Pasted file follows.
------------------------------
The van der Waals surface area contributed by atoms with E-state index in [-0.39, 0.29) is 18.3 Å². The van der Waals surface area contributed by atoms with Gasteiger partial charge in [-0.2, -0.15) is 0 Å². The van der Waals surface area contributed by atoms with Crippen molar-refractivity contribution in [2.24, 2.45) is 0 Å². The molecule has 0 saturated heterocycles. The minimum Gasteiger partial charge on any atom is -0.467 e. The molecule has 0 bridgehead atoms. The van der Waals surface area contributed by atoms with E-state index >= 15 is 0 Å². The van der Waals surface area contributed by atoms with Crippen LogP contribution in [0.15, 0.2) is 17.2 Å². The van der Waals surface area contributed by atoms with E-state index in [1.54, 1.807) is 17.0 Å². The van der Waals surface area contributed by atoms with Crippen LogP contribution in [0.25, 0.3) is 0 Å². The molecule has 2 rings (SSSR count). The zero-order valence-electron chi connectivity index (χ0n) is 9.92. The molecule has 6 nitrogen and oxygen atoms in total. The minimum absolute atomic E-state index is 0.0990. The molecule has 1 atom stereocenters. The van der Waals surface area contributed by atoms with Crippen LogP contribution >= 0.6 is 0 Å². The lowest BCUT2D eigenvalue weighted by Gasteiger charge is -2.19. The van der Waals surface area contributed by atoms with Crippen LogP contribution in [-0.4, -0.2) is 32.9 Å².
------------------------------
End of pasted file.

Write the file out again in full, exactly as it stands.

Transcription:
The van der Waals surface area contributed by atoms with E-state index in [-0.39, 0.29) is 18.3 Å². The van der Waals surface area contributed by atoms with Gasteiger partial charge in [-0.2, -0.15) is 0 Å². The van der Waals surface area contributed by atoms with Crippen molar-refractivity contribution in [2.24, 2.45) is 0 Å². The molecule has 0 saturated heterocycles. The minimum Gasteiger partial charge on any atom is -0.467 e. The molecule has 0 bridgehead atoms. The van der Waals surface area contributed by atoms with E-state index >= 15 is 0 Å². The van der Waals surface area contributed by atoms with Crippen LogP contribution in [0.15, 0.2) is 17.2 Å². The van der Waals surface area contributed by atoms with E-state index in [1.54, 1.807) is 17.0 Å². The van der Waals surface area contributed by atoms with Crippen LogP contribution in [0.25, 0.3) is 0 Å². The molecule has 2 rings (SSSR count). The zero-order valence-electron chi connectivity index (χ0n) is 9.92. The molecule has 6 nitrogen and oxygen atoms in total. The minimum absolute atomic E-state index is 0.0990. The molecule has 1 atom stereocenters. The van der Waals surface area contributed by atoms with Crippen LogP contribution >= 0.6 is 0 Å². The lowest BCUT2D eigenvalue weighted by Gasteiger charge is -2.19. The van der Waals surface area contributed by atoms with Crippen LogP contribution in [-0.4, -0.2) is 32.9 Å².